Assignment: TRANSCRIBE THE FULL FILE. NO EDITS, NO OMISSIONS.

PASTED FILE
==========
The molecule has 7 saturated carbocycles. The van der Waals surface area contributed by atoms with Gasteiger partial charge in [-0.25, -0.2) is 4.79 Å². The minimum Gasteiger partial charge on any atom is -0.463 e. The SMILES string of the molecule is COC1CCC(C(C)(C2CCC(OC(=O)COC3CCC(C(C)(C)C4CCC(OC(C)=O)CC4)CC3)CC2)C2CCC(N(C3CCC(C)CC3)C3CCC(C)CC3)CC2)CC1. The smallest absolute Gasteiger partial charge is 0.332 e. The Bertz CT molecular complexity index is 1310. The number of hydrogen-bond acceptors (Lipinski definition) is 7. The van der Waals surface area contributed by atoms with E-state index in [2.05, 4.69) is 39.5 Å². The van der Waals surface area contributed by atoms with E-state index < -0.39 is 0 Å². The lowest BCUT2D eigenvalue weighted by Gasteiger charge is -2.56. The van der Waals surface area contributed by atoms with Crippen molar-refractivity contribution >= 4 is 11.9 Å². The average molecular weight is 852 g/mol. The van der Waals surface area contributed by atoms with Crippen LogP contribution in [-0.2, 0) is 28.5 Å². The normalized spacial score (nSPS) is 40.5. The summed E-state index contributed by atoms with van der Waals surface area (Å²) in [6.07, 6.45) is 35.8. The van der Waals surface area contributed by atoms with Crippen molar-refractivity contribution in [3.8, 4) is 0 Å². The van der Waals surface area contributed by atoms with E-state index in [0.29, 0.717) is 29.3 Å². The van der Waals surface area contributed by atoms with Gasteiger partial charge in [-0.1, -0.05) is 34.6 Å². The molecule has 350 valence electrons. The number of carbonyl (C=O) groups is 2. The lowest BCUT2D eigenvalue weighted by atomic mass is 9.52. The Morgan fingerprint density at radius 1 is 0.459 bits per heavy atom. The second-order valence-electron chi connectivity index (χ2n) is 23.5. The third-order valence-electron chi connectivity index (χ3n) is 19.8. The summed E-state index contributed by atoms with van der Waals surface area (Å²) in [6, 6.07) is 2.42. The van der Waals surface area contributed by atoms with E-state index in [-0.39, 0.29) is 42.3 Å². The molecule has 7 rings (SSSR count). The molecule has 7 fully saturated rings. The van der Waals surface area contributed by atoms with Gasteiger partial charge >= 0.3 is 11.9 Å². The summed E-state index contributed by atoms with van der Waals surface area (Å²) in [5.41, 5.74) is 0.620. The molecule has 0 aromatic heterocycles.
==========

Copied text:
The molecule has 7 saturated carbocycles. The van der Waals surface area contributed by atoms with Gasteiger partial charge in [-0.25, -0.2) is 4.79 Å². The minimum Gasteiger partial charge on any atom is -0.463 e. The SMILES string of the molecule is COC1CCC(C(C)(C2CCC(OC(=O)COC3CCC(C(C)(C)C4CCC(OC(C)=O)CC4)CC3)CC2)C2CCC(N(C3CCC(C)CC3)C3CCC(C)CC3)CC2)CC1. The smallest absolute Gasteiger partial charge is 0.332 e. The Bertz CT molecular complexity index is 1310. The number of hydrogen-bond acceptors (Lipinski definition) is 7. The van der Waals surface area contributed by atoms with E-state index in [2.05, 4.69) is 39.5 Å². The van der Waals surface area contributed by atoms with E-state index < -0.39 is 0 Å². The lowest BCUT2D eigenvalue weighted by Gasteiger charge is -2.56. The van der Waals surface area contributed by atoms with Crippen molar-refractivity contribution >= 4 is 11.9 Å². The average molecular weight is 852 g/mol. The van der Waals surface area contributed by atoms with Crippen LogP contribution in [-0.2, 0) is 28.5 Å². The normalized spacial score (nSPS) is 40.5. The summed E-state index contributed by atoms with van der Waals surface area (Å²) in [6.07, 6.45) is 35.8. The van der Waals surface area contributed by atoms with Crippen molar-refractivity contribution in [3.8, 4) is 0 Å². The van der Waals surface area contributed by atoms with E-state index in [0.29, 0.717) is 29.3 Å². The van der Waals surface area contributed by atoms with Gasteiger partial charge in [-0.1, -0.05) is 34.6 Å². The molecule has 350 valence electrons. The number of carbonyl (C=O) groups is 2. The lowest BCUT2D eigenvalue weighted by atomic mass is 9.52. The Morgan fingerprint density at radius 1 is 0.459 bits per heavy atom. The second-order valence-electron chi connectivity index (χ2n) is 23.5. The third-order valence-electron chi connectivity index (χ3n) is 19.8. The summed E-state index contributed by atoms with van der Waals surface area (Å²) in [6, 6.07) is 2.42. The van der Waals surface area contributed by atoms with E-state index in [-0.39, 0.29) is 42.3 Å². The molecule has 7 rings (SSSR count). The molecule has 7 fully saturated rings. The van der Waals surface area contributed by atoms with Gasteiger partial charge >= 0.3 is 11.9 Å². The summed E-state index contributed by atoms with van der Waals surface area (Å²) in [5.41, 5.74) is 0.620. The molecule has 0 aromatic heterocycles.